Imad Uthman's Beirut blog
Imad Uthman is an associate professor and rheumatologist at the American University of Beirut Medical Center, Lebanon
Friday, 1 September
Field hospitals in the wrong fields
Soon after the clashes erupted in Lebanon on July 12, three Arab countries (Jordan, Egypt, and Saudi Arabia) sent 3 military field hospitals to Beirut, with an intention in helping the large numbers of casualties of war. However, these hospitals were all placed in the city of Beirut, and they have only treated few if any injuries. One of these hospitals has been stationed close to where I live in Verdun Street, which is an upscale shopping and entertainment street in Beirut. As I pass through this hospital, I watch these bored soldiers sun tanning and holding daily volleyball matches with the youngsters from the neighbourhood.
The health services in the city of Beirut were not really affected by the war except by the lack of fuel, but all the hospitals and medical centres were functioning normally. In fact what these hospitals are doing so far is treating the local neighbours for simple everyday illnesses, and ironically these hospitals are starting to have a negative impact on the local health providers (physicians and pharmacists), who are now out of business. Lebanon is a country that depends primarily on the private medical sector, a large segment of the population gets reimbursement of the physician fees and drugs from the national social security fund, with these “field hospitals” in action, most of the private medical services are suffering from a an unfair competition. Therefore these hospitals did not meet their intended goals from the beginning by avoiding the areas where they are really need (south Lebanon), and now they are becoming a real burden on hundreds of physicians and pharmacists in Beirut.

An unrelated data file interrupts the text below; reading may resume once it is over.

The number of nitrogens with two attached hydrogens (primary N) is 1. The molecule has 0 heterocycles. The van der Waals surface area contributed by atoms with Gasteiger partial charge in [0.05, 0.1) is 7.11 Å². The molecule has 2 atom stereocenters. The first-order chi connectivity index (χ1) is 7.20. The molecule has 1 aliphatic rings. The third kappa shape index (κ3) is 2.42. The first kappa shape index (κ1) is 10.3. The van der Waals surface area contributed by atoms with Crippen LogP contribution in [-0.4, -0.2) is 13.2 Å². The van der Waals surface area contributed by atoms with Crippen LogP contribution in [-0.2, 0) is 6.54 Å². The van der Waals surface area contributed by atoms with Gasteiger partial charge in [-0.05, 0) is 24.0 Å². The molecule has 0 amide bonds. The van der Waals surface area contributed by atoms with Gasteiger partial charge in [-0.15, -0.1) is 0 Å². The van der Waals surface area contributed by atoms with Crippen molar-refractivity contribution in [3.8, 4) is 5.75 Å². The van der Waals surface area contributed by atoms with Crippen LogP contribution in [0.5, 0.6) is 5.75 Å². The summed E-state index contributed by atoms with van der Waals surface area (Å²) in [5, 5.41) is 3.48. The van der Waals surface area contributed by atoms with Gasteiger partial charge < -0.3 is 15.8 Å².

Friday, 25 August
It is not over yet
Although the guns are still silent, however things on the ground don’t seem to be promising. People here feel they are in a hostage situation, to be more specific the whole country is still under siege. After the cease fire was declared on August 14, a couple of fuel tankers were allowed to go through the sea blockade imposed by Israel, and that’s it, no more fuel. The fuel supply that was allowed in is starting to disappear and we are back to more electricity shortage and for the long lines of cars in front of the gas stations. After so many interventions through the UN another fuel tanker was allowed in yesterday, and many fuel ships have been waiting for more than 2 weeks in the sea near Beirut. Regular freighters are still not allowed to enter to the Lebanese ports yet.
Although people cheered when the airport opened last week, however only the national carrier was allowed to fly, with one stringent restriction is that each plane has to land on its way in and out of Beirut in Amman airport for a security check. All of the European and other carriers have cancelled their plans to resume flights to Beirut.
So we are still under complete sea blockade and very restricted air blockade, supermarket shelves are emptying rapidly and most of the imported food items are missing.
Announcing new tourist attractions in Lebanon
Lebanon is famous for its rich history which dates back to thousand of years, and many archaeological sites in the country are the remnants of the oldest civilisations on earth. Now we are adding some new sites to our heritage. After the dust of the battle has settled, the scenes of destruction incurred by 9000 air strikes appeared more clearly. All of the international delegates visiting Beirut these days pass through the southern suburb as an essential part of their visit to the capital. The scenes are probably unseen before in recent history (except may be in World War II). Whole blocks of buildings are erased from the ground; one of the environmental problems we will soon be facing is where to get rid of the rubble of these buildings?